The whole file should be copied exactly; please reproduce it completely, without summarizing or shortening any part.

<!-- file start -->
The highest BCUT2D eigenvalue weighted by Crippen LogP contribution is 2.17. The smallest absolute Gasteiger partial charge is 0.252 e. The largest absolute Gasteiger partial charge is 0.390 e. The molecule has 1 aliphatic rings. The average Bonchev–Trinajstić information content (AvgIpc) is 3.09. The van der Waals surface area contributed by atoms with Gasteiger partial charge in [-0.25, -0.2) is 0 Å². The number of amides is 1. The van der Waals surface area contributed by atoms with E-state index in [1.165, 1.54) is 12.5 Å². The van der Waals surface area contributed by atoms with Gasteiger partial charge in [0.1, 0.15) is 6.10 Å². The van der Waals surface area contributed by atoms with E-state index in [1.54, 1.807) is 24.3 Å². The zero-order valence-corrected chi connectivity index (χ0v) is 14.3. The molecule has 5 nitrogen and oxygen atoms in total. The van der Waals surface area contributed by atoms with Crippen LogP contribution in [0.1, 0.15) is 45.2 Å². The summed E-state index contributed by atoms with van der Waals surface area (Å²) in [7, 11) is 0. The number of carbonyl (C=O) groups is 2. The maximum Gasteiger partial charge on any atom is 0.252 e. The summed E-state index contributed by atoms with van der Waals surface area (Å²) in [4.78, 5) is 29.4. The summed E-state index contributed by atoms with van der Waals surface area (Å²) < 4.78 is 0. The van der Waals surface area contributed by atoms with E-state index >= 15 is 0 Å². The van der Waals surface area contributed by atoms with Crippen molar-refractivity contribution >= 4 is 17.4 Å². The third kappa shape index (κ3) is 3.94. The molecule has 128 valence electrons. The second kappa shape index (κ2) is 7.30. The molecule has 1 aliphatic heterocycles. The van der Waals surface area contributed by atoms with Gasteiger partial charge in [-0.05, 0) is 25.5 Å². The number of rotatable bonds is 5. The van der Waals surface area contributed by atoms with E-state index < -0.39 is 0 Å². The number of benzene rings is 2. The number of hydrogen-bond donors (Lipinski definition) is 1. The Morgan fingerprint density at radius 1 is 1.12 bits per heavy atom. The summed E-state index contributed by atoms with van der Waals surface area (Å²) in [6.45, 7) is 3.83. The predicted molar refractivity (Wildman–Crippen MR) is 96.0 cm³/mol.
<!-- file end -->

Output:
The highest BCUT2D eigenvalue weighted by Crippen LogP contribution is 2.17. The smallest absolute Gasteiger partial charge is 0.252 e. The largest absolute Gasteiger partial charge is 0.390 e. The molecule has 1 aliphatic rings. The average Bonchev–Trinajstić information content (AvgIpc) is 3.09. The van der Waals surface area contributed by atoms with Gasteiger partial charge in [-0.25, -0.2) is 0 Å². The number of amides is 1. The van der Waals surface area contributed by atoms with E-state index in [1.165, 1.54) is 12.5 Å². The van der Waals surface area contributed by atoms with Gasteiger partial charge in [0.1, 0.15) is 6.10 Å². The van der Waals surface area contributed by atoms with E-state index in [1.54, 1.807) is 24.3 Å². The zero-order valence-corrected chi connectivity index (χ0v) is 14.3. The molecule has 5 nitrogen and oxygen atoms in total. The van der Waals surface area contributed by atoms with Crippen LogP contribution in [0.1, 0.15) is 45.2 Å². The summed E-state index contributed by atoms with van der Waals surface area (Å²) in [7, 11) is 0. The number of carbonyl (C=O) groups is 2. The maximum Gasteiger partial charge on any atom is 0.252 e. The summed E-state index contributed by atoms with van der Waals surface area (Å²) in [4.78, 5) is 29.4. The summed E-state index contributed by atoms with van der Waals surface area (Å²) < 4.78 is 0. The van der Waals surface area contributed by atoms with E-state index >= 15 is 0 Å². The van der Waals surface area contributed by atoms with Crippen molar-refractivity contribution >= 4 is 17.4 Å². The third kappa shape index (κ3) is 3.94. The molecule has 128 valence electrons. The second kappa shape index (κ2) is 7.30. The molecule has 1 aliphatic heterocycles. The van der Waals surface area contributed by atoms with Gasteiger partial charge in [-0.05, 0) is 25.5 Å². The number of rotatable bonds is 5. The van der Waals surface area contributed by atoms with E-state index < -0.39 is 0 Å². The number of benzene rings is 2. The number of hydrogen-bond donors (Lipinski definition) is 1. The Morgan fingerprint density at radius 1 is 1.12 bits per heavy atom. The summed E-state index contributed by atoms with van der Waals surface area (Å²) in [6.45, 7) is 3.83. The predicted molar refractivity (Wildman–Crippen MR) is 96.0 cm³/mol.